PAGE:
On a muggy afternoon in early October, some of Pará state’s biggest ranchers gather at an expo park for a four-day fair of industry panels, music, and a cattle auction. In a small booth sandwiched between sellers of farm equipment, Lorena Geyer, a JBS sustainability analyst, prepares a presentation about JBS’s monitoring initiatives. Geyer, 27, runs a JBS Green Office. Like the company’s auditors, she’s never made the trek for the meatpacker across cattle country to talk to ranchers on their farms. Neither have JBS’s nine other Green Office analysts in the Amazon, who are scattered about a region bigger than continental Europe. Instead, they sit next to cattle buyers at a desk inside a JBS slaughterhouse. Every time a rancher walks into a slaughterhouse to sell cattle, JBS buyers check their property against deforestation records issued by government agencies. When a rancher doesn’t make the cut, Geyer steps in to help them figure out how to get off government blacklists so they can start selling legally. “JBS’s approach is to include suppliers and not exclude them,” she tells ranchers at the expo park, adding that JBS can give them support to get their documentation in order. “It’s also in our best interest to have you in our supply chain—we need that raw material.”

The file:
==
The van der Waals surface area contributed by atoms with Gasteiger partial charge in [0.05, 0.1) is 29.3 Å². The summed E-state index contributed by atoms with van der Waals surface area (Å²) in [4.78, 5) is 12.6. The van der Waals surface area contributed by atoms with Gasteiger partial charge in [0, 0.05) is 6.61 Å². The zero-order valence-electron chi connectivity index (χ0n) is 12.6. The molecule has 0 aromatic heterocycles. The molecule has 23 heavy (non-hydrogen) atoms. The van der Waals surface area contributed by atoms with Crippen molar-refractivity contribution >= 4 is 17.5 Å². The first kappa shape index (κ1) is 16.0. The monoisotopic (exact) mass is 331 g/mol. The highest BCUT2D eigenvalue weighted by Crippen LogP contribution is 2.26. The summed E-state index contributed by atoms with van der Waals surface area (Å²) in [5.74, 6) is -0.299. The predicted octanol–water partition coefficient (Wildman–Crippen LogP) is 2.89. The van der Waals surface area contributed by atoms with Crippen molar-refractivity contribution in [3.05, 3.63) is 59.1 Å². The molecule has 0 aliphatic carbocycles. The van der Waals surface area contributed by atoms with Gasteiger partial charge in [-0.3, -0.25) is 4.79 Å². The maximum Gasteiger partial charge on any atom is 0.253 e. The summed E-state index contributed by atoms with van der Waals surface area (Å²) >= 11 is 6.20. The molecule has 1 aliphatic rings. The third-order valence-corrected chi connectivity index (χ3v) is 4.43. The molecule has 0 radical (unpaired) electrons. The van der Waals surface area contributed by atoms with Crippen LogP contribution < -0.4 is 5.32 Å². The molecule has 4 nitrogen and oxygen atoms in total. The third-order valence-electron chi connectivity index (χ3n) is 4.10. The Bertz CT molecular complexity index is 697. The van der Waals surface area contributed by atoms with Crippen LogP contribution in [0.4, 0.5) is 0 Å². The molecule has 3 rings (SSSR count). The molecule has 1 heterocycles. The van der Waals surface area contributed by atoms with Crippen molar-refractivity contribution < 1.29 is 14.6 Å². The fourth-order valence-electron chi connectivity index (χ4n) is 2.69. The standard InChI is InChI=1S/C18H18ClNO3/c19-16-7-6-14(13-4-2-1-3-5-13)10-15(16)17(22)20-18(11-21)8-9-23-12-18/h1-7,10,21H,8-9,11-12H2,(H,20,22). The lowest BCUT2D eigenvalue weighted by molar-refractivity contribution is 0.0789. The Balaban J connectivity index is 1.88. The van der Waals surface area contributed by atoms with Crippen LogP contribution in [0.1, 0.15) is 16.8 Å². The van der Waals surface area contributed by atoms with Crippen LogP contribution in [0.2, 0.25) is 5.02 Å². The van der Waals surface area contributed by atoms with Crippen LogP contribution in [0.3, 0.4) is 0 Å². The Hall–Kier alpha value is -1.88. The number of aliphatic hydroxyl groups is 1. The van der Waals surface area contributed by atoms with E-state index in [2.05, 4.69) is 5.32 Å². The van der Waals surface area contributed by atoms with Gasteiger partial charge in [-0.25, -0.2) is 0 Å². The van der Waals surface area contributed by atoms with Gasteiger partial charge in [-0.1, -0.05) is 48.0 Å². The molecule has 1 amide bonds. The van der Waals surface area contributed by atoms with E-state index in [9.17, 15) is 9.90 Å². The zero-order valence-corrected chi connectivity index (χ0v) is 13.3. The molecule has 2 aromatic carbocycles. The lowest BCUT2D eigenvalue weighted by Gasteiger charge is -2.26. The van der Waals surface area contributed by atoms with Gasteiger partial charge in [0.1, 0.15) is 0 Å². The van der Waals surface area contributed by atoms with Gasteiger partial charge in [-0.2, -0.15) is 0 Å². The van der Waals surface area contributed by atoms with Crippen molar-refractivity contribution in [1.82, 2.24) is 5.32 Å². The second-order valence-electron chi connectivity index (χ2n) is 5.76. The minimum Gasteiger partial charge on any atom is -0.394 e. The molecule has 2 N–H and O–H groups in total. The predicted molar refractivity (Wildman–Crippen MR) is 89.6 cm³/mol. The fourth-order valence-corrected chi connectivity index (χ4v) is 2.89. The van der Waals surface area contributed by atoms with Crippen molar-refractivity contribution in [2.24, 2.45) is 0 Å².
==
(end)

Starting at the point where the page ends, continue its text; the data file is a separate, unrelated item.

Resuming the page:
Legalizing suppliers by helping them file paperwork is at the crux of JBS’s strategy to clean up its supply chain. That’s not the same as eliminating deforestation. “Consumers and governments coming together don’t want zero illegality—they want zero deforestation,” said Holly Gibbs, who runs the land-use lab at the University of Wisconsin. “There’s a big difference.”